24. Marriage, I say, is a good, and may be, by sound reason, defended against all calumnies. But with the marriage of the holy fathers, I inquire not what marriage, but what continence, is on a level: or rather not marriage with marriage; for it is an equal gift in all cases given to the mortal nature of men; but men who use marriage, forasmuch as I find not, to compare with other men who used marriage in a far other spirit, we must require what continent persons admit of being compared with those …
St. Augustine—On the Good of Marriage
Whether the Gifts Differ from the virtues?
Objection 1: It would seem that the gifts do not differ from the virtues. For Gregory commenting on Job 1:2, "There were born to him seven sons," says (Moral. i, 12): "Seven sons were born to us, when through the conception of heavenly thought, the seven virtues of the Holy Ghost take birth in us": and he quotes the words of Is. 11:2,3: "And the Spirit . . . of understanding . . . shall rest upon him," etc. where the seven gifts of the Holy Ghost are enumerated. Therefore the seven gifts of the Holy …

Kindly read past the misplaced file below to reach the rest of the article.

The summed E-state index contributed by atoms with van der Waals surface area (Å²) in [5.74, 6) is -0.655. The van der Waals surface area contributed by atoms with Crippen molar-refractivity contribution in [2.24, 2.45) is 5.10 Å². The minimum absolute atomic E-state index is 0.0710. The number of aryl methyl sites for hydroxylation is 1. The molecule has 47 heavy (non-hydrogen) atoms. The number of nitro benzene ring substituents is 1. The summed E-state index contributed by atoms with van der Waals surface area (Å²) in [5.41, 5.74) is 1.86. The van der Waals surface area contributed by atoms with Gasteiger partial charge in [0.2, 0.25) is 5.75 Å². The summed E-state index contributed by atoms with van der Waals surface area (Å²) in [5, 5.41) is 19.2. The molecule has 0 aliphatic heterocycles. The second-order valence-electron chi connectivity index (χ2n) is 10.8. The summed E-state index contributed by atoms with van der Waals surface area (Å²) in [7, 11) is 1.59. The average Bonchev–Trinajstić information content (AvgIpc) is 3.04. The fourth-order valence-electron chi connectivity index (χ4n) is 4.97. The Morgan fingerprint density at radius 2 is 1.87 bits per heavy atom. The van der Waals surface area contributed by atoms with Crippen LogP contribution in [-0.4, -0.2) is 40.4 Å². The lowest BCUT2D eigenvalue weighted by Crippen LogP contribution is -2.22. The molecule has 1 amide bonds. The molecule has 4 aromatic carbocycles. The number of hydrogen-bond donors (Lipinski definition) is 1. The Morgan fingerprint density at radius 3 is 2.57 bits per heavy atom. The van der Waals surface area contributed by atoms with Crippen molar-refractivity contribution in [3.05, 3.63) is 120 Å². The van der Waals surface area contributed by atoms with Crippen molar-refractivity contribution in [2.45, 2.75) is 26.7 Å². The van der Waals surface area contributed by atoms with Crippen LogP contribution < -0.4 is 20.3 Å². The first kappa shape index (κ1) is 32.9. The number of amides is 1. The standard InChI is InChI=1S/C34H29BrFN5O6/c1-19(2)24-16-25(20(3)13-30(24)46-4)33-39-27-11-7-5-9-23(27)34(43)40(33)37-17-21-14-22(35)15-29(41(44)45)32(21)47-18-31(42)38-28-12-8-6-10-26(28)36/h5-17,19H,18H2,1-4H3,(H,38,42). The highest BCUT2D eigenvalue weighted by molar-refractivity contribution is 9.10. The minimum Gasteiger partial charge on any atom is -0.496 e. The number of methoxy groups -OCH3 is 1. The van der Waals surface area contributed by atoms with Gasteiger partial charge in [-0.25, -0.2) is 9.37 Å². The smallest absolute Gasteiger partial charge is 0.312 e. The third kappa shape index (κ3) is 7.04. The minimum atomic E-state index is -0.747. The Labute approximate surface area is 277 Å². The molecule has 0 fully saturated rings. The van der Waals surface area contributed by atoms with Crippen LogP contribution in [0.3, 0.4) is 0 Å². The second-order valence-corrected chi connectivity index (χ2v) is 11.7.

Saint Thomas Aquinas—Summa Theologica
Epistle Xl. To Mauricius Augustus.
To Mauricius Augustus. Gregory to Mauricius, &c. The Piety of my Lords in their most serene commands, while set on refuting me on certain matters, in sparing me has by no means spared me. For by the use therein of the term simplicity they politely call me silly. It is true indeed that in Holy Scripture, when simplicity is spoken of in a good sense, it is often carefully associated with prudence and uprightness. Hence it is written of the blessed Job, The man was simple and upright (Job i. 1). …
Saint Gregory the Great—the Epistles of Saint Gregory the Great
Snares of Satan
The great controversy between Christ and Satan, that has been carried forward for nearly six thousand years, is soon to close; and the wicked one redoubles his efforts to defeat the work of Christ in man's behalf and to fasten souls in his snares. To hold the people in darkness and impenitence till the Saviour's mediation is ended, and there is no longer a sacrifice for sin, is the object which he seeks to accomplish. When there is no special effort made to resist his power, when indifference prevails …
Ellen Gould White—The Great Controversy